Hoy, 19 de octubre de 2014, se cumplen 100 años del fallecimiento de Robert Hugh Benson. Hugh se exprimió al máximo durante los 11 años que siguieron a su conversión al catolicismo. Como consecuencia de su frenética actividad, su salud se fue deteriorando y su cuerpo agotando. Un año antes de su muerte escribió que debía bajar el ritmo de trabajo y distribuir mejor el tiempo, porque sentía que estaba al límite de sus fuerzas. Y es que no sabía trabajar de otra manera. No obstante, mantuvo ese ritmo hasta el momento mismo de su muerte, cuando su forzado motor se rompió definitivamente.
Hugh Benson murió en la casa del obispo de Salford, a cuya catedral había ido a predicar una serie de sermones, a los cuarenta y dos años y 11 meses, una edad en la que muchos hombres alcanzan la madurez de sus capacidades, gastado por su propia incansable e indomable energía. Sus años de converso significaron un modo de vida muy diferente respecto al Hugh infantil. La pasión y la intensidad atravesaron cada una de las actividades de su vida, y esto no pasaba desapercibido a ninguno de los que entraban en contacto con él.
Así explica su hermano Arthur, el momento en el que abandonó este mundo.
I saw Hugh sitting up in bed ; they had put a chair beside him, covered with cushions, for him to lean against. He was pale and breathing very fast, with the nurse sponging his brow. Canon Sharrock was standing at the foot of the bed, with his stole on, reading the last prayers from a little book. When I entered, Hugh fixed his eyes on me with a strange smile, with something triumphant in it, and said in a clear, natural voice, ” Arthur, this is the end ! ” I knelt down near the bed. He looked at me, and I knew somehow that we understood each other well, that he wanted no word or demonstration, but was just glad I was with him. The prayers began again. Hugh crossed himself faintly once or twice, made a response or two. Then he said : ” I beg your pardon—one moment—my love to them all.”
The big room was brightly lit; something on the hearth boiled over, and the nurse went across the room. Hugh said to me: ” You will make certain I am dead, won’t you ? ” I said “Yes,” and then the prayers went on. Suddenly he said to the nurse : ” Nurse, is it any good my resisting death—making any effort ? ” The nurse said : ” No, Monsignor ; just be as quiet as you can.” He closed his eyes at this, and his breath came quicker. Presently he opened his eyes again and looked at me, and said in a low voice : ” Arthur, don’t look at me! Nurse, stand between my brother and me!” He moved his hand to indicate where she should stand. I knew well what was in his mind; we had talked not long before of the shock of certain sights, and how a dreadful experience could pierce through the reason and wound the inner spirit; and I knew that he wished to spare me the pain of seeing him die. Once or twice he drew up his hands as though trying to draw breath, and sighed a little; but there was no struggle or apparent pain. He spoke once more and said: “I commit my soul to God, to Mary, and to Joseph.” The nurse had her hand upon his pulse, and presently laid his hand down, saying : ” It is all over.” He looked very pale and boyish then, with wide open eyes and parted lips. I kissed his hand, which was warm and firm, and went out with Canon Sharrock, who said to me : “It was wonderful! I have seen many people die, but no one ever so easily and quickly.”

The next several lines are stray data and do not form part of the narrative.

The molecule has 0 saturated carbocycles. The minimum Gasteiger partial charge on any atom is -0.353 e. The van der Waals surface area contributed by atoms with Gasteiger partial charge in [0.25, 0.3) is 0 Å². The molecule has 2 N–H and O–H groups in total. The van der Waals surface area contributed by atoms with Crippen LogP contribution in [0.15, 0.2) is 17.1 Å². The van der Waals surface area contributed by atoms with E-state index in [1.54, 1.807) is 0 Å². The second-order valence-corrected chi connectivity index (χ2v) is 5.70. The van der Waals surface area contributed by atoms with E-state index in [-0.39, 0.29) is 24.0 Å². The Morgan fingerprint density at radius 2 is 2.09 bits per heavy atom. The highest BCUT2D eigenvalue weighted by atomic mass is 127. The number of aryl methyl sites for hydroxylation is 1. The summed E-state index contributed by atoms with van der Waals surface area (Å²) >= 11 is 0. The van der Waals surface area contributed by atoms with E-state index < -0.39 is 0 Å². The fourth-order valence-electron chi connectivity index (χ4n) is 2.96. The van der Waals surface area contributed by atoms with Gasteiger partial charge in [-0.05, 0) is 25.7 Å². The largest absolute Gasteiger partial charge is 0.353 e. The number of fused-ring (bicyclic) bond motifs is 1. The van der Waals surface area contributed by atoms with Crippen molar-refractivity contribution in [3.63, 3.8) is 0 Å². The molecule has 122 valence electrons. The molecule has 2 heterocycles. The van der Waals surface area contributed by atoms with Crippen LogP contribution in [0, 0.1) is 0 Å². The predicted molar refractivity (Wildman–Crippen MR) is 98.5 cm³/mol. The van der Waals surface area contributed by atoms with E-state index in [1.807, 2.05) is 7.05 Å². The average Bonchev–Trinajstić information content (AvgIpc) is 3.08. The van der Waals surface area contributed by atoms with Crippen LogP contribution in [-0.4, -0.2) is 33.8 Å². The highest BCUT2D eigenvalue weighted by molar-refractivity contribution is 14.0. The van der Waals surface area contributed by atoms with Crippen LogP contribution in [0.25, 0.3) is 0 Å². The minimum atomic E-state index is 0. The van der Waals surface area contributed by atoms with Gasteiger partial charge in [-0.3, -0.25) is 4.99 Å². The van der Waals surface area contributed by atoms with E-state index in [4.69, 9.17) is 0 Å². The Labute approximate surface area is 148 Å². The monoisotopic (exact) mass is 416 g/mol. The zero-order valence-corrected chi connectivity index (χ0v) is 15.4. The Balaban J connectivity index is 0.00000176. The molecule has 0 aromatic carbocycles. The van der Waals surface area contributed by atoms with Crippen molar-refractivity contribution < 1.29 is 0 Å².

It was wonderful indeed! It seemed to me then, in that moment, strange rather than sad. He had been himself to the very end, no diminution of vigour, no yielding, no humiliation, with all his old courtesy and thoughtfulness and collectedness, and at the same time, I felt, with a real adventurousness —that is the only word I can use. I recognised that we were only the spectators, and •that he was in command of the scene. He had made haste to die, and he had gone, as he was always used to do, straight from one finished task to another that waited for him. It was not like an end ; it was as though he had turned a corner, and was passing on, out of sight but still unquestionably there. It seemed to me like the death of a soldier or a knight, in its calmness of courage, its splendid facing of the last extremity, its magnificent determination to experience, open-eyed and vigilant, the dark crossing.
A.C. Benson, Memoirs of a Brother